Dr Ben Britton, Senior Clinical and Health Psychologist
The thing about cancer is that it affects the carer too.
A cancer diagnosis not only changes the life of the person with the cancer, but also the lives of those close to them.
If you are caring for someone with cancer, you might find that you are so focused on supporting them that you forget your own needs or don’t really acknowledge the impact it is having on you.
In this episode of The Thing About Cancer, Julie and health psychologist Dr Ben Britton look at the experience of caring for someone with cancer.
Carers can sometimes feel sidelined, even though, just like the person with cancer, their lives are often upended after a cancer diagnosis. And just like the person with cancer, carers need strong support systems to help them strike a balance between their caring duties and the rest of their life.
– Ben Britton, psychologist
Who is a carer?
In this podcast, Ben talks about what defines a carer, and whether carers actually see themselves as carers or as someone who’s simply lending a hand.
Carers’ responsibilities can be many and varied, and can include:
- coordinating medical care, such as managing medicines, helping control pain, monitoring side effects, and physical care of the patient
- providing practical support, such as preparing food, accompanying the person to treatment, managing finances and making legal arrangements
- offering emotional support
- communicating with family and friends.
Carers often have high levels of stress
Research shows that levels of distress can sometimes be higher in the carers of cancer patients than in the cancer patients themselves. That might surprise some people.
In this episode, we explore what makes the experience of caring for someone with cancer so difficult. Ben explains that the carer often feels a huge sense of responsibility, and they typically put the person with cancer first, ignoring their own needs.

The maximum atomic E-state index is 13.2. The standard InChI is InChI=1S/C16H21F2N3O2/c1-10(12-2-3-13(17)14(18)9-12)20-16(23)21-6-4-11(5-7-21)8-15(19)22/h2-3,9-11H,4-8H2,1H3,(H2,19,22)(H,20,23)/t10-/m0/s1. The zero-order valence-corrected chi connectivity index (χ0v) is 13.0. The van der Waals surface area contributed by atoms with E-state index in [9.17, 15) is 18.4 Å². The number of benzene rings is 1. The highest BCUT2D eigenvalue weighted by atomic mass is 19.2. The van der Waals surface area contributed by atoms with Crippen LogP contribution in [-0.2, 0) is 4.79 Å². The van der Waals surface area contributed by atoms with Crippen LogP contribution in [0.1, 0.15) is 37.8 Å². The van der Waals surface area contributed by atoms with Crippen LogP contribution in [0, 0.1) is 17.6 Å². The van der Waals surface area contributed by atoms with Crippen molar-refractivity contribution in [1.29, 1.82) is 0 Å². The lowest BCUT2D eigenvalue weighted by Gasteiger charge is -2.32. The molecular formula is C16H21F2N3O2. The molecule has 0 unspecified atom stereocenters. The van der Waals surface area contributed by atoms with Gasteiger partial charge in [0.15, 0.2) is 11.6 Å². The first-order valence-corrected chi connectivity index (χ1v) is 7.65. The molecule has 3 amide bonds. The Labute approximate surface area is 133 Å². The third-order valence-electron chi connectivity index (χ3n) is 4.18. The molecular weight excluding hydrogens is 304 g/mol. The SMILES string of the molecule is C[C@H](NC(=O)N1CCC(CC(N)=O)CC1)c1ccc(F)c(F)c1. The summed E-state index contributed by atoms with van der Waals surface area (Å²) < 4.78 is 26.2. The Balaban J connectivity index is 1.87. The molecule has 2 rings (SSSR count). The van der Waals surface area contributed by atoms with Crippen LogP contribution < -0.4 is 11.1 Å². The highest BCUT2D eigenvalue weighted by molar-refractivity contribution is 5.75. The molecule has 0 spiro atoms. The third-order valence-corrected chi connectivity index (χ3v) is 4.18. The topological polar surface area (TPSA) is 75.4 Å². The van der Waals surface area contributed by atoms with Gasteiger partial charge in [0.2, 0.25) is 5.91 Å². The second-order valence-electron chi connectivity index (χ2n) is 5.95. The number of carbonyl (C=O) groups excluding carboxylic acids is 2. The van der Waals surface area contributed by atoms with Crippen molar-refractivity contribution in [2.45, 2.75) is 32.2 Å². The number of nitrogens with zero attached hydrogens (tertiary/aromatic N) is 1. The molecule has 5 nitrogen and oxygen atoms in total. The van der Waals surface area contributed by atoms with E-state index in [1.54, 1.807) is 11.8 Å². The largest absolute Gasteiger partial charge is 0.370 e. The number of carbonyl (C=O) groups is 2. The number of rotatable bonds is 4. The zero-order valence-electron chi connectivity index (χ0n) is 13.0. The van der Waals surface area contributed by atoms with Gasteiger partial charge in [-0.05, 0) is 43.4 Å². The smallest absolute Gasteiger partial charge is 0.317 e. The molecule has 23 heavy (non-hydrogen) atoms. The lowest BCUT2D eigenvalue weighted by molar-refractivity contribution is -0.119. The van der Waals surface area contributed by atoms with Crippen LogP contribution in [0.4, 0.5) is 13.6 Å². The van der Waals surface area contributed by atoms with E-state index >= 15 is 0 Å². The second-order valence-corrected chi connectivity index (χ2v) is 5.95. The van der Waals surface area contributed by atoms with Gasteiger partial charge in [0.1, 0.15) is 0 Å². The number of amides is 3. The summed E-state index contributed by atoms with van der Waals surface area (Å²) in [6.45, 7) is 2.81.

It’s easy for the carer to feel isolated and lonely. With all their caring duties, they can slip off the social radar, and lose touch with friends.
Caring itself is exhausting and demanding. Add to this work, financial strain and possibly needing to look after other family members, and you can see how the stress can build.
How do carers react to this stress?
Carers can react in different ways to stress.
Ben talks about carer burnout, explaining that stress can manifest itself physically, with trouble sleeping, headaches, or changes in appetite. Carers can also be affected emotionally, feeling tired, irritable, angry – or they may experience depression, guilt or fear.
So what can a carer do to cope?
We learn the different things that may help you cope with the stress that often comes with caring. Set boundaries and priorities, be kind to yourself and don’t expect perfection – and take time out for yourself: socialise, do sport, or something creative. Having that ‘me-time’ will help you focus on yourself, and recharge your batteries.
– Ben Britton, psychologist
In this episode you’ll also find out about the support services you can call on to bolster your own caregiving – and don’t forget to reach out to the people around you, friends and family, as they may just be waiting for a cue to step up and lend a hand.
If you are caring for your partner, how might this affect your relationship?
Going from being partners to being a carer and patient often changes the traditional roles you play in your relationship.
Rather than working as a team, you may shift to a much more one-sided dynamic. Often this is a result of the carer not wanting to put any extra burden on their partner, who is already dealing with their cancer diagnosis. But it’s still a relationship, and you need to support each other through what might be the hardest thing that either of you will ever do.
While it’s not always the case, many people do find that the experience of cancer deepens their relationship.
Want more information or support?
If you heard something mentioned in the podcast, you’ll find a link to it below. We’ve also added links to other sources of information and support.
From Cancer Council NSW
- Caring for someone with cancer – learn more about the role of a carer, as well as the support networks that can assist you in your caring duties
- Support for carers – links to Cancer Council’s in-person, phone or online support, as well as services such as our Transport to Treatment, Home Help, and Legal and Financial Referral Service
- Cancer Council 13 11 20 Information and Support service – call 13 11 20 Mon–Fri, 9am–5pm, to talk confidentially to a health professional about anything to do with cancer
- Cancer Council Online Community – a supportive online community for people affected by cancer
- Easy-to-read information about cancer – cancer types, treatments and issues
From other organisations
- Carers Australia – national body representing Australia’s carers
- Carers NSW – provide information and services to carers in NSW
- Carer Life Course – identifies six phases of caring and provides information, support and resources
- Working Carers Gateway – information for people in NSW who are juggling caring and working, and information for their employers
- Young Carers NSW – a Carers NSW program for carers aged 25 and under